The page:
Telling Tales



Telling Tales

‘Scraps of cloud hung in the windows of the ballroom; webs of trapped butterflies covered the chandeliers. In place of a gown the fairy princess wore a rosebush in bud and as she turned in the bridal waltz, roses bloomed and droplets of blood spattered her satin slippers.’

The one about the two slit boys was scarier.’

‘Shh – footsteps.’

‘Nah – doesn’t fit the story. Try another one. How about..’

‘No, really. Listen!’

‘Shit – cut the light.’

I put my lips next to his ear. ‘The rotten stairs – ninth and tenth.’

We huddled together in the darkness and counted one, two…

M J Lewis©2016

And that’s your 100 words for this week.

Many thanks to Rochelle our host at Friday Fiction and to J Hardy Carroll for the atmospheric photo. For more stories click here, if you dare.

Was a bit unfocused this week so confess to reading around a bit. Those two boys from Derelict by C E Ayr definitely stuck in my head and seem to have crept into one of the stories within this story.

23 thoughts on “Telling Tales

    • Now that bit is imported from another story I will one day find the time to write – I’ll let you know when more than a paragraph exists outside my own head! Thanks for the encouragement.


    • I liked the idea of your tale becoming a local rumour that teenagers use to scare each other. Your story also reminded me of the princes in the tower. Unsolved crimes are so much more compelling than solved ones. Thanks for the inspiration!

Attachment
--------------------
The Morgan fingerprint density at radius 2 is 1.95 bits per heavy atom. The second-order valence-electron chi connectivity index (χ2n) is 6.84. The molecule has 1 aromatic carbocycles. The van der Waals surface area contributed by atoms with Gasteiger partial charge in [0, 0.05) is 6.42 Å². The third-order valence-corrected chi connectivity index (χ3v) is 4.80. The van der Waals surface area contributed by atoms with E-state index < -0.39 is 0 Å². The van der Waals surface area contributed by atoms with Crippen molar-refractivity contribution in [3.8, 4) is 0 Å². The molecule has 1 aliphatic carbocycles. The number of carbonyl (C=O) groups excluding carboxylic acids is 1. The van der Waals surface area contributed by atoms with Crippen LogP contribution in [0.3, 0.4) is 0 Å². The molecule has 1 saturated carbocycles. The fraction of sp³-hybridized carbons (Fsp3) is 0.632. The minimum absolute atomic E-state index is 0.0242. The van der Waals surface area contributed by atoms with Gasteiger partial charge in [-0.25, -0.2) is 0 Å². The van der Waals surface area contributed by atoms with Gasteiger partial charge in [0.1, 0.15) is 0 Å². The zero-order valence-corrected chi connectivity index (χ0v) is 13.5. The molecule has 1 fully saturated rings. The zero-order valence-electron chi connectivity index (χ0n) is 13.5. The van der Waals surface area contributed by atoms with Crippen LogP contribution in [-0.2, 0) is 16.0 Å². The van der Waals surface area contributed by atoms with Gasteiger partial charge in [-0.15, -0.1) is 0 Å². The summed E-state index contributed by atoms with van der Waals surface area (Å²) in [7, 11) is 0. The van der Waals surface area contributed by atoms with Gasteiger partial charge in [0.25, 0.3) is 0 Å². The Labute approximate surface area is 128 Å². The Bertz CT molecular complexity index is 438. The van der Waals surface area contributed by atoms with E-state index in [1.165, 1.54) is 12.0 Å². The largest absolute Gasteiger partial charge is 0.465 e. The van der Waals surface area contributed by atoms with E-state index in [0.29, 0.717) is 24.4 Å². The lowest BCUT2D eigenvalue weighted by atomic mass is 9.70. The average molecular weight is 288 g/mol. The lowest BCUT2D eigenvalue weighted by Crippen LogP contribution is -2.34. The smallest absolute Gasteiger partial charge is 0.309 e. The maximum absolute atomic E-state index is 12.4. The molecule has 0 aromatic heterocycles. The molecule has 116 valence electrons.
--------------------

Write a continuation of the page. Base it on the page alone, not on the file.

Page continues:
• In the ever-so-nice bit of Surrey where I work there’s a tattoo parlour. The people who work there look as if they’ve walked straight off the pages of a fantasy novel, including the girl with roses entwined up her arms. They’re actually lovely people – but with huge sinister possibilities. One day maybe I’ll write that paragraph into a whole novel. Failing that I might just go for the tattoo!
      Thanks for visiting.


  1. Gives me the chills. The opening story with the masochistic fairy princess alone makes its own story–then the rumours, and the rotten stairs. Great suspenseful writing.

    Liked by 1 person

  2. Great atmospheric description to start, and then all the elements work really well to build suspense and lead our imagination in all sorts of directions. Stories within stories. Well put together.

    Liked by 1 person

  3. Dear Miranda,

    Kids and ghost stories. Sounds like they’re about to encounter a real one. Or are they? I like the way you leave us hanging and the dialogue really does carry the story. Well done.



    Liked by 1 person

  4. I loved it. It was spooky enough to make the hair rise on the back of my neck.

    At the very end, I assume they are counting the stairs as someone/something comes up. You might try counting backwards there.

    Liked by 1 person

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